Exercise Predicts Long-Term Weight Loss in Women With Class 1 and Class 2 Obesity Through Effects on Emotional Eating and its Correlates

in Journal of Physical Activity and Health
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Background: The relationship between exercise and long-term weight loss is definitive. However, in deconditioned individuals, the basis of that relationship beyond minimal energy expenditures is unclear. Effects emanating from exercise’s proposed association with changes in emotional eating and its psychosocial correlates were tested. Methods: Women with class 1 (n = 67) and class 2 (n = 53) obesity, participating in a new community-based weight-loss treatment based on tenets of social cognitive theory, were assessed at baseline and Months 3, 6, 12, and 24 on weight and measures of exercise outputs, emotional eating, eating self-regulation, and negative mood. An exercise-support component was provided for 2 months prior to group nutrition-change sessions. Results: Improvements from baseline were significant on all measures but did not significantly differ by group. Although not for the initial 3 months, changes in exercise significantly predicted weight changes over 6, 12, and 24 months from baseline. However, only 26%–31% of the lost weight was directly attributable to exercise-related energy expenditures. Changes in emotional eating significantly mediated the exercise–weight-loss relationship, and changes in self-regulation and mood significantly mediated the exercise–emotional eating relationship. Conclusions: Findings supported exercise’s role in long-term weight loss primarily through psychosocial factors.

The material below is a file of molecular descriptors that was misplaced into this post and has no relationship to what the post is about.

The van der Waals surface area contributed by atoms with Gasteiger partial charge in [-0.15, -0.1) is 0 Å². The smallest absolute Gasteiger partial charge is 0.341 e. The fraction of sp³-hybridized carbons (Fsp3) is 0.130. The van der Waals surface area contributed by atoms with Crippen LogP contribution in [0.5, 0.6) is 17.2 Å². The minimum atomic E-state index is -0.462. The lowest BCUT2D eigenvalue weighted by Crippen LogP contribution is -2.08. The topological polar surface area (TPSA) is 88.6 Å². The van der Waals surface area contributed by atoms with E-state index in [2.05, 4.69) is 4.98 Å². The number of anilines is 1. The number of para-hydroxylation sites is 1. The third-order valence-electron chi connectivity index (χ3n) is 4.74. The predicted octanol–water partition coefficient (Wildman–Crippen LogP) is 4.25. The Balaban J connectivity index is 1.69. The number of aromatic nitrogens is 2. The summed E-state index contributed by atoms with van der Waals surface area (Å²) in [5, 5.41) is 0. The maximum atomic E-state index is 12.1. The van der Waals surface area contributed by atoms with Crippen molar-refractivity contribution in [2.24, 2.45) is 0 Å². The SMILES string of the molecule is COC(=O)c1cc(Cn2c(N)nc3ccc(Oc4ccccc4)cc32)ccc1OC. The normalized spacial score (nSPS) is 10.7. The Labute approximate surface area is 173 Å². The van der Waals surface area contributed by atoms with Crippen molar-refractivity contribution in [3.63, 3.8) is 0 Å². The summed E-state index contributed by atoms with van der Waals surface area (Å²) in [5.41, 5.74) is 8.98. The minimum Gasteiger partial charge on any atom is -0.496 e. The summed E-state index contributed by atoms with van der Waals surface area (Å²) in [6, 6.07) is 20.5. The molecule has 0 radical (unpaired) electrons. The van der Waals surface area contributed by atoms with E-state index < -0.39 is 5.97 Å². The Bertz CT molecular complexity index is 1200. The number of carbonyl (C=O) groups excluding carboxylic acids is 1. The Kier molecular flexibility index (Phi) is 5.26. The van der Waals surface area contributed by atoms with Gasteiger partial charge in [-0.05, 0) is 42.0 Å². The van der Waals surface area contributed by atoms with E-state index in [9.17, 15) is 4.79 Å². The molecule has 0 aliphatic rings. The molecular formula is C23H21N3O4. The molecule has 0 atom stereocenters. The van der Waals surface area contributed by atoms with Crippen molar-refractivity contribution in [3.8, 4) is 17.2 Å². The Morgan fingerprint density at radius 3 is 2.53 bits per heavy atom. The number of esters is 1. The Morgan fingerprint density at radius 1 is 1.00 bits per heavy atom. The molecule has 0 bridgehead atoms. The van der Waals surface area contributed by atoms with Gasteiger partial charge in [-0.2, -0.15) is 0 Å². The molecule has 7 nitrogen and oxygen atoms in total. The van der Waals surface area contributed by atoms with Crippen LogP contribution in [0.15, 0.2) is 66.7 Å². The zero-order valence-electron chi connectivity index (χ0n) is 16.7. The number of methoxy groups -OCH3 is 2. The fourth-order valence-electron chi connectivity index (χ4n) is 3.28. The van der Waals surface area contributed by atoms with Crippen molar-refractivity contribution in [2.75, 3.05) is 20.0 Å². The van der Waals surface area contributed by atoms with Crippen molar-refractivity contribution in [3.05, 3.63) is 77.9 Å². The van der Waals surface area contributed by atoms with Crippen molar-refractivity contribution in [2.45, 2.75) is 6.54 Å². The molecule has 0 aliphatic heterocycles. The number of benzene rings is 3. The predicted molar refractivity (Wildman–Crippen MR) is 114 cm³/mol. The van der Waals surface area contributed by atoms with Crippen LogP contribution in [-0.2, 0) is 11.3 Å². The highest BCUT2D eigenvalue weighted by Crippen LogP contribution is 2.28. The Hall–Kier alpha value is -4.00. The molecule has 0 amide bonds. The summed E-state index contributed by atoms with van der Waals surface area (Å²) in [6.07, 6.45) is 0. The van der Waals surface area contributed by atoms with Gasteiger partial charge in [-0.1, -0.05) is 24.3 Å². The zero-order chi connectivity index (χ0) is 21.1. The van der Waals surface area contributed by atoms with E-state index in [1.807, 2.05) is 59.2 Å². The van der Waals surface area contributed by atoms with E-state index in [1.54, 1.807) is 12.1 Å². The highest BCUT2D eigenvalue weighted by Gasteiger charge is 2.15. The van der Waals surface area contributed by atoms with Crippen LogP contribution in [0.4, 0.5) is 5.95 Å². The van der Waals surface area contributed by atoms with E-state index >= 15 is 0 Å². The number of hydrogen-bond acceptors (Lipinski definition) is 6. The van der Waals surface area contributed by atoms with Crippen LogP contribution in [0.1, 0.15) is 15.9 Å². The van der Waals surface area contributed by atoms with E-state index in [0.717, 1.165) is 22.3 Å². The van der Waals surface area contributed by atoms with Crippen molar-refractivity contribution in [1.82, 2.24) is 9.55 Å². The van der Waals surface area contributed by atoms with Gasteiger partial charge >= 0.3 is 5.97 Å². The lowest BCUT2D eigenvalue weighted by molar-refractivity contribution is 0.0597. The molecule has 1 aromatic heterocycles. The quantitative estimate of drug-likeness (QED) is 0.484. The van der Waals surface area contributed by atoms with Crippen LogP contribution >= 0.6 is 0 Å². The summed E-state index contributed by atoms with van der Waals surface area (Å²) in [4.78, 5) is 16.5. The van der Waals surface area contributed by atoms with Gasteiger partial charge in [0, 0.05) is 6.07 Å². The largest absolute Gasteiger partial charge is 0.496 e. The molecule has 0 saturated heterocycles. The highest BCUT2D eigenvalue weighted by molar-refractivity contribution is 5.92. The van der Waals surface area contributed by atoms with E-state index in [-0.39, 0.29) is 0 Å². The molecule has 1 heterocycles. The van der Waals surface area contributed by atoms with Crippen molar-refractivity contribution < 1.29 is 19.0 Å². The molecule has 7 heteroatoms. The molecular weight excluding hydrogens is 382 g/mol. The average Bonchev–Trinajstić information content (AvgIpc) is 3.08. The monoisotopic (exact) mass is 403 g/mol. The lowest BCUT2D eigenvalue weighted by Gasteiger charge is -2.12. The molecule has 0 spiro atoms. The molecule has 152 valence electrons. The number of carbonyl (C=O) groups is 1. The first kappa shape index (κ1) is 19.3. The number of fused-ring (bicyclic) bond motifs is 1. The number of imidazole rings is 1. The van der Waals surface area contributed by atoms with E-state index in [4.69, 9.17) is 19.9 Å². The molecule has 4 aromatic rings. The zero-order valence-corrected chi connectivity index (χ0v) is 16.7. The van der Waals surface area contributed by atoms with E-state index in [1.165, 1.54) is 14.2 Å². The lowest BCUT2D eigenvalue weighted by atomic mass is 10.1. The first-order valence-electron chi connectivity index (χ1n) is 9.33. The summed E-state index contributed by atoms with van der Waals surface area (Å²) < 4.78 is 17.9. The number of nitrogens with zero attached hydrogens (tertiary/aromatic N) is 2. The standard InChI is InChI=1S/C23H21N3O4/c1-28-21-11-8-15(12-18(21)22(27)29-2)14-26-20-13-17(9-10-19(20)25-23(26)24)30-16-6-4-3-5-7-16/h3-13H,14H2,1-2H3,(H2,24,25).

Annesi is with the YMCA of Metropolitan Atlanta, Atlanta, GA; and Kennesaw State University, Kennesaw, GA.

Annesi (jamesa@ymcaatlanta.org) is corresponding author.
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